In this week’s bioinformatics Bite will pick up where last week’s post left off: the results page after you hit the BLAST button.
The results page has several sections that we will go through individually:
- Search details: What you entered into your query
- Graphic Summary: A visual representation comparing your query to the results
- Descriptions: Details about what the results are and how well they match the Query
- Alignments: The actual alignment of your query with each result (Subject)
(Click to enlarge)
The search details are essentially a recap of what parameters you entered into your search (name of your search, molecule type, query length, database name, the algorithm/program that you ran) but it also gives your search results a unique ID called an RID. This is a temporary link to get back to these search results just in case your computer crashes or you close the window, etc. You can get back to them by going to the BLAST main page and clicking on the gray “Recent Results” tab. It also creates a temporary query ID. If you prefer a video tutorial, also notice that there’s a link to a YouTube video about how to read the BLAST result page. Note that this section is also where you can edit and save your search.
The Graphic Summary visualizes how the search results align with your query sequence. The colored boxes at the top are a key for the alignment scores for each search results. Higher numbers (red) are better. The thick red bar under the color key represents the Query. The thinner lines here are how the search results align with the query. The first (best) matches align the while length of the query, while the last few are missing some base pairs at the end.
If you click on one of the red results bars, the screen will jump to the actual alignment for that result and your query, but first let’s look at the Descriptions.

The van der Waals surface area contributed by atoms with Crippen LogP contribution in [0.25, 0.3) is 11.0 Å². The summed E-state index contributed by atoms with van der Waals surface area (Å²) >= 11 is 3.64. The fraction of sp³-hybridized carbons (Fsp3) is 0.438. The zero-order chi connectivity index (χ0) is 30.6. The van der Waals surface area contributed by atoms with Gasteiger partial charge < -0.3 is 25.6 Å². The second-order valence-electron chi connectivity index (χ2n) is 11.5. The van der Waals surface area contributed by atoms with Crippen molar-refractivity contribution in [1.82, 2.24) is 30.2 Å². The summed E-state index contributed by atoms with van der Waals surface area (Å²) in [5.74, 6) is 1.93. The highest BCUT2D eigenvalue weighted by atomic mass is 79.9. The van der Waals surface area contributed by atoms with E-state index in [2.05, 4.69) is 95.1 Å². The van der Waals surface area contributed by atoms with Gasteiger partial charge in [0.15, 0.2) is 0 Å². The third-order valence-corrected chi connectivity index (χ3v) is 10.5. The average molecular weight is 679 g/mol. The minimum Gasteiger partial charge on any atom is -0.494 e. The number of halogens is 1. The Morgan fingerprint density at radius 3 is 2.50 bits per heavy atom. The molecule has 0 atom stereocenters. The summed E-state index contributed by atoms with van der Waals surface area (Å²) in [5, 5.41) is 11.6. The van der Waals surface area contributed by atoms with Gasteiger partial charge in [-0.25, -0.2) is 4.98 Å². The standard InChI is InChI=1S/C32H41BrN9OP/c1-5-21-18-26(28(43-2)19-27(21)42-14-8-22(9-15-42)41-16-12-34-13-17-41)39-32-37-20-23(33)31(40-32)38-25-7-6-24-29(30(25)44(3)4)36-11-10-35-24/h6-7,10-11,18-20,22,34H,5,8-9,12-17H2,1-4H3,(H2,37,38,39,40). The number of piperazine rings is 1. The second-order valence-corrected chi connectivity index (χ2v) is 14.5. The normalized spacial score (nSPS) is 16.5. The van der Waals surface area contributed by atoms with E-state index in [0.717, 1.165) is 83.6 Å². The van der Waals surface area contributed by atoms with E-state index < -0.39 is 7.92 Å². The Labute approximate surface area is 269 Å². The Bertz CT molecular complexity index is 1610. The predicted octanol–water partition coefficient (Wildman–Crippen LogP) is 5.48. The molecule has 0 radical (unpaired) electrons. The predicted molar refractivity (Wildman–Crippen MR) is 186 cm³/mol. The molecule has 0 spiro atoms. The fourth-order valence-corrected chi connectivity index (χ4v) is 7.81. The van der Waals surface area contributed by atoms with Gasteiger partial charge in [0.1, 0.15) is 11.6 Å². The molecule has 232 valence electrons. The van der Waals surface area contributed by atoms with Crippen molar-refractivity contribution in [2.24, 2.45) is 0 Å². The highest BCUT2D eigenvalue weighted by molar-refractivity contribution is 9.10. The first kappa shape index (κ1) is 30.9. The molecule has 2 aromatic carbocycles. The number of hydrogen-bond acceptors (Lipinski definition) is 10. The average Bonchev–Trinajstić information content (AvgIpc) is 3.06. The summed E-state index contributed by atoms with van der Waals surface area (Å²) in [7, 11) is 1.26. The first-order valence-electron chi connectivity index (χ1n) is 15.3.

The Descriptions section contains a table with several informative columns
- Description: how the result is annotated in the database
- Max Score: alignment score for the best matched segment
- Total Score: alignment score for the whole result
- Query Cover: how much of your query is included in the alignment
- E value: “expect value”, probability of a false positive
- Identity: %nucleotides that are identical between query and result
- Accession: the unique identifier for the result sequence (with link)
The max and total scores (2&3) refer to similarity scores, which are a measure of how well the query and subject match. Usually the score is calculated by adding points for all bases that match and subtracting points for mismatches and gaps. I will cover Similarity scores in more depth in another post about algorithm parameters. As you can probably tell, if the subject and query match reasonably well, then the longer the sequence, the higher the score. This fact means that you can’t compare similarity scores between different BLAST queries. It a way of ranking results within one search.
Query cover is the % of the query that is matched by the subject. In this case, all but the last 4 are 100% because they cover the whole query.
The E value, aka the “expect value”, is the number of matches you’d expect to get by random chance in a given database/query combo, or a false positive. Because BLAST is meant to get at evolutionary relationships among sequences, another way of explaining an E value is the likelihood that you got this search result even though the subject and the query are not evolutionarily related given your BLAST query.
The identity is the % nucleotides that are exact matches between the subject and the query.
Finally, the Accession number is the unique identifier for the search result, with a link. This link maps to the entire sequence, not just the part that matches. For example, it would pull up the entire contig for a genomic hit or a whole transcript for an mRNA hit.
If you click on the description for a hit, it will move the page down to the alignment.
The alignment lines up the query (top) and the subject (bottom) base by base along the whole length of the query. Vertical lines indicate exact matches. Horizontal lines indicates gaps in the sequence. The numbers on the sides of the alignment refer to the base position of each sequence.
One of the most useful features here is the related information section on the right. This will have links to other NCBI databases like Gene where you can find more information about a given search result.
Hope this was useful. We’re not done with BLAST yet though. Upcoming posts will discuss filtering your search results, adjusting algorithm parameters, saving BLAST searches, and creating custom search databases.
-Tobin Magle, Biomedical Sciences Research support specialist.